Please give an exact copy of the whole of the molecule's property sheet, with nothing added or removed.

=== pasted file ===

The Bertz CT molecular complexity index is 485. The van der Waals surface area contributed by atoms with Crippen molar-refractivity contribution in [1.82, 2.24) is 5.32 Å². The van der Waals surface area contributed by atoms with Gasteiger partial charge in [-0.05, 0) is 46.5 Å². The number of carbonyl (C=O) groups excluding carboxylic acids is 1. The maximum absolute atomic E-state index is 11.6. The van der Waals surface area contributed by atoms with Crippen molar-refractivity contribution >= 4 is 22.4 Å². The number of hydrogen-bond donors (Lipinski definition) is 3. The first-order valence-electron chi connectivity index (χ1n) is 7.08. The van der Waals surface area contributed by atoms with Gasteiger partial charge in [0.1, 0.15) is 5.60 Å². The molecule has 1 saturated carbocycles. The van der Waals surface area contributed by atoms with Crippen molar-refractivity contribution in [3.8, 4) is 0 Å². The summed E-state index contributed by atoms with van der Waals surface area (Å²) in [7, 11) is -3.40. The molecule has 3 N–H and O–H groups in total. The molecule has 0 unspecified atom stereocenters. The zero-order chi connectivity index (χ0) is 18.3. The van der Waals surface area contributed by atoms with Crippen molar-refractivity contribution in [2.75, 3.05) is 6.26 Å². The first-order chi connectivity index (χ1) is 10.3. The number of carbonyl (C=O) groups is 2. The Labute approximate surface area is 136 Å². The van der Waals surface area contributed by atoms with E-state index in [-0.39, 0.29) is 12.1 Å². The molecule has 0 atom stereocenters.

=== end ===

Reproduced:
The Bertz CT molecular complexity index is 485. The van der Waals surface area contributed by atoms with Crippen molar-refractivity contribution in [1.82, 2.24) is 5.32 Å². The van der Waals surface area contributed by atoms with Gasteiger partial charge in [-0.05, 0) is 46.5 Å². The number of carbonyl (C=O) groups excluding carboxylic acids is 1. The maximum absolute atomic E-state index is 11.6. The van der Waals surface area contributed by atoms with Crippen molar-refractivity contribution >= 4 is 22.4 Å². The number of hydrogen-bond donors (Lipinski definition) is 3. The first-order valence-electron chi connectivity index (χ1n) is 7.08. The van der Waals surface area contributed by atoms with Gasteiger partial charge in [0.1, 0.15) is 5.60 Å². The molecule has 1 saturated carbocycles. The van der Waals surface area contributed by atoms with Crippen molar-refractivity contribution in [3.8, 4) is 0 Å². The summed E-state index contributed by atoms with van der Waals surface area (Å²) in [7, 11) is -3.40. The molecule has 3 N–H and O–H groups in total. The molecule has 0 unspecified atom stereocenters. The zero-order chi connectivity index (χ0) is 18.3. The van der Waals surface area contributed by atoms with Crippen molar-refractivity contribution in [2.75, 3.05) is 6.26 Å². The first-order chi connectivity index (χ1) is 10.3. The number of carbonyl (C=O) groups is 2. The Labute approximate surface area is 136 Å². The van der Waals surface area contributed by atoms with E-state index in [-0.39, 0.29) is 12.1 Å². The molecule has 0 atom stereocenters.